Chattering, reading and resisting sleep.

“I liked thinking about people reading books in the Paris metro, since they are underground, in the earth’s dark shadow, in the artificial light of electric bulbs, with the mute, graffiti-covered walls of corridors and tunnels rushing by their windows….”

“Above us, in the airplanes, someone is also reading a book — most often one with shiny covers, devoid of mystery, constructed on simple premises and the sincere desire for abundant royalties, but it may also be that someone up in those expanses is studying a Sufi epic or Dante and will experience illumination.

“And if this reader looks out the little window, he or she will see not black walls, as in the metro’s labyrinths, but the white gleam of clouds, a splendid, perpetually sunlit landscape, and below the threads of rivers quivering like children’s thermometers, strips of highways streaked by cars, like nervous insects, the yellow strips of sand along the sea, the dark smears of forests, sometimes snow-topped mountains, profoundly motionless, self-absorbed, autistic, and also cities chattering in different languages, resisting sleep, glowing even at midnight with feverish neon lights. Above the earth and below the earth, in metro cars and airplanes, someone is always reading books.”

-Adam Zagajewski, in Slight Exaggeration, © 2011

Nowadays most people I see on public transit or airplanes, if they are not chatting with their seatmate or sleeping, are looking at their phones or laptops. You can’t tell if they are reading an e-book or playing a game, or just working.

(I know, I know, it’s the era of masks and distancing, but please humor me. It may be temporarily necessary to do without some beloved activities, but I can still remember, and muse.)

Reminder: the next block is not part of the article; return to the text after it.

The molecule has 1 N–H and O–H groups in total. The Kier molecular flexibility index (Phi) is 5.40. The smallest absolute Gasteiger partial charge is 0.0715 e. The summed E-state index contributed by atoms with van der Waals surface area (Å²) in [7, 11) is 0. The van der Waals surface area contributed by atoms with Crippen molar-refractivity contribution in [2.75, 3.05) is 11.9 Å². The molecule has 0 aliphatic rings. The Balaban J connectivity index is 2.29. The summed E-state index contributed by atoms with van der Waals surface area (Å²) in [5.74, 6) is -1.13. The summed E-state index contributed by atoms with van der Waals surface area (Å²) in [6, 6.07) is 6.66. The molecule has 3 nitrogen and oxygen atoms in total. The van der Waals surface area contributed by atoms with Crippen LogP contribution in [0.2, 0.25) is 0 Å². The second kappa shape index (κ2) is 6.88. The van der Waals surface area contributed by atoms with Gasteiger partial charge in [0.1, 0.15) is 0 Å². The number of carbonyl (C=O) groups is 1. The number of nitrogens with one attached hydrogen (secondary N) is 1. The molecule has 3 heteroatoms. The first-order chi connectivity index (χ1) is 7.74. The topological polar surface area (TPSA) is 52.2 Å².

Whenever I see anyone with an actual print book, I find it hard not to stare, to strain my neck and eyes in an effort to see just what author he is interacting with, revealing this private activity so publicly. It’s not voyeurism that motivates me, but a feeling of kinship with other readers, in an era when our numbers are diminishing. Of course, the statistics on reading trends show that a huge number of people continue to read, and I notice a few of them at the library. What’s different about the readers the plane is that I might watch them over the course of an hours-long journey; they are specific examples, and encouraging in a way that statistics can never be.

Zagajewski’s musings made me think about how we readers sometimes look outwardly like the “profoundly motionless, self-absorbed” mountain, when inside we are actually engaged in intense conversation that makes us more like the cities that “resist sleep.” I have a lot of experience with that lately, without going anywhere!

On my solo travels, twice that I remember clearly I was able to talk to perfect strangers about our reading, and I think in both cases the other person spoke to me first. The last time this happened I was looking at my Kindle Paperwhite while in line at Mumbai’s airport security, when a well dressed man next to me interrupted to ask what I was reading. Always honest in the instant, as soon as I answered I felt embarrassed and wished that I had thought to name some other, less boring recent read.